Category Archives: Activity

Bean Bag Ideas for Kid-Involvement: Part 2 of 4

clipartkid.com

clipartkid.com

Watch for more bean bag ideas next month! We’re listing just a few each month so you have a chance to try these and don’t zone out when faced with a long list. Click here for Part 1 (ideas 1-4), including the story of Michelle’s lifesaver beanbag, how to make a bean bag, and more about guest author Marti.

A simple bean bag has many uses! Here’s a few favorite ideas of how to use one to add interest and kid-involvement to your lesson, Sharing Time or family night.

5. FINISH THE SENTENCE: Start a sentence, then toss the beanbag to a child to finish the sentence.

6. CHILD TO CHILD: Ask a question, then while your back is turned, have the children pass the bean bag from one child to another. When you turn around, ask the child holding the bean bag to answer the question. Or, instead of turning your back, you can use the same technique with music playing, then stop the music and the child holding the bean bag answers.

7. GETTING ACQUAINTED: Toss the bean bag to a child. Say something you like about that child. Then that child tosses it to someone else and says something nice about them. Be sure you complement their character, effort, obedience, kindness or contribution to Primary, not just their clothes or physical appearance (every child is handsome or beautiful in their own way!).

8. GRATITUDE: Have each child say something they are thankful for when you toss them the bean bag, in preparation for thanking God for those things in prayer.

Watch for more bean bag ideas next month!

-Marti

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Bean Bag Ideas for Kid-Involvement: Part 1 of 4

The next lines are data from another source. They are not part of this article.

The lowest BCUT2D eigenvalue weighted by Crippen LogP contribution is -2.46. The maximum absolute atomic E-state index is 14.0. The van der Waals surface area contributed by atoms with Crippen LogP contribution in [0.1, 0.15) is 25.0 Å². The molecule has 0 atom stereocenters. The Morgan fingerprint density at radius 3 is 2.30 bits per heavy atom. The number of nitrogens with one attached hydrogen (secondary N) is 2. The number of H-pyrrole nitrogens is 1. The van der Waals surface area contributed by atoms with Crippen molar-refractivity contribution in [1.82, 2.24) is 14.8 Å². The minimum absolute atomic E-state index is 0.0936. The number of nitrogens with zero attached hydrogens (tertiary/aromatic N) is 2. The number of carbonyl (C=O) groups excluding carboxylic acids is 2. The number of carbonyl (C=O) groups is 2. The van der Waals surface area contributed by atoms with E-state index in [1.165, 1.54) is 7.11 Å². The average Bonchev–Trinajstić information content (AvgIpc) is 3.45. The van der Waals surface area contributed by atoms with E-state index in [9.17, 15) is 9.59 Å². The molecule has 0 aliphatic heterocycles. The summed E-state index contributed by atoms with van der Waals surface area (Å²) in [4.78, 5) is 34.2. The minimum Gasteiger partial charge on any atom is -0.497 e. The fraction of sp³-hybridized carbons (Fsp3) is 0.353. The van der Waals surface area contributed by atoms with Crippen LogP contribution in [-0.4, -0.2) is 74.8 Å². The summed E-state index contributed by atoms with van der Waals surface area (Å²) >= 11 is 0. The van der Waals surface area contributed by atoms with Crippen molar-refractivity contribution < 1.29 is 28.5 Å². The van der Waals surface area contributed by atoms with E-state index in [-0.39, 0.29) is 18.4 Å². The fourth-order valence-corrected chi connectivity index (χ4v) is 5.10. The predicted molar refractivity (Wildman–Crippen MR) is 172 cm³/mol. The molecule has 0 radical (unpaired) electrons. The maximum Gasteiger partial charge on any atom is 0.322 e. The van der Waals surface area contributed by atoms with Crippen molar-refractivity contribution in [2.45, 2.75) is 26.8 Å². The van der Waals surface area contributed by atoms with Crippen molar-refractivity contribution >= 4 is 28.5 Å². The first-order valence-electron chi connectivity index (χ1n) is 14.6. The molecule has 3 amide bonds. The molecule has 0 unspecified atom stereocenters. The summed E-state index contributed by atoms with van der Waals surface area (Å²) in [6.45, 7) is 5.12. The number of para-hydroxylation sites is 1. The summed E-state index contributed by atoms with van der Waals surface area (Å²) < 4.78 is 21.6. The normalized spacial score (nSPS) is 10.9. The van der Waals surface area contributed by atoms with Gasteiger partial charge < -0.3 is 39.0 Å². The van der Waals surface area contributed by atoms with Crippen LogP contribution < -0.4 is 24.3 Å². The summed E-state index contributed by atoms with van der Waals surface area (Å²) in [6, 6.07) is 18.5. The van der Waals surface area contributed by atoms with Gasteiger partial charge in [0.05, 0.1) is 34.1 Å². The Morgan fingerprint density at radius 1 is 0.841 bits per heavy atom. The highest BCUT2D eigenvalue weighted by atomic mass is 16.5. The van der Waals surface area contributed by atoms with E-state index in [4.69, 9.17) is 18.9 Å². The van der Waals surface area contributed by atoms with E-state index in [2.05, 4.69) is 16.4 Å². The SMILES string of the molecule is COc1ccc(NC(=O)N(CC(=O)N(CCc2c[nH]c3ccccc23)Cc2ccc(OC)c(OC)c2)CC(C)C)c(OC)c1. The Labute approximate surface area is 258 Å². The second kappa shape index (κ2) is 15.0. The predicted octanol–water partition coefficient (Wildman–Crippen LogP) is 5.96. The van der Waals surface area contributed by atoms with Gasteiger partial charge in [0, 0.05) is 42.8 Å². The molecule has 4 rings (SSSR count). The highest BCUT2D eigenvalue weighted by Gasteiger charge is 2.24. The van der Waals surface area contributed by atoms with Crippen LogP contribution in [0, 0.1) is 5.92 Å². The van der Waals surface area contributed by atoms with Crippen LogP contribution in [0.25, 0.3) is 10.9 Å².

clipartkid.com

clipartkid.com

Watch for more bean bag ideas next month! We’re listing just a few each month so you have a chance to try these and don’t zone out when faced with a long list.

Michelle writes: When my husband and I were newly married we moved into our first family ward.  On week two we were called to c0-teach the Sunbeams class in Primary.  Our Primary Presidency held a training for all the teachers shortly thereafter and gave each of us a homemade bean bag.  That was more than 12 years ago and I still have that bean bag that was simply made with a scrap of material and some beans and stitched up by hand.  I like to keep this bean bag in my church bag for emergencies in Primary!  Making a bean bag for each of the teachers in your ward would be a great resource for their teaching arsenal.  You could also print off this page of ideas on how they could put it to use! Watch for a single page printout at the end of this series.

Today’s guest author is Marti, mother of five and grandmother of nine.  She is a former Primary President, now in the Stake Primary Presidency.  She is retired from dental hygiene and is now working as a real estate agent. Marti has compiled this list of bean bag ideas she has collected over the years.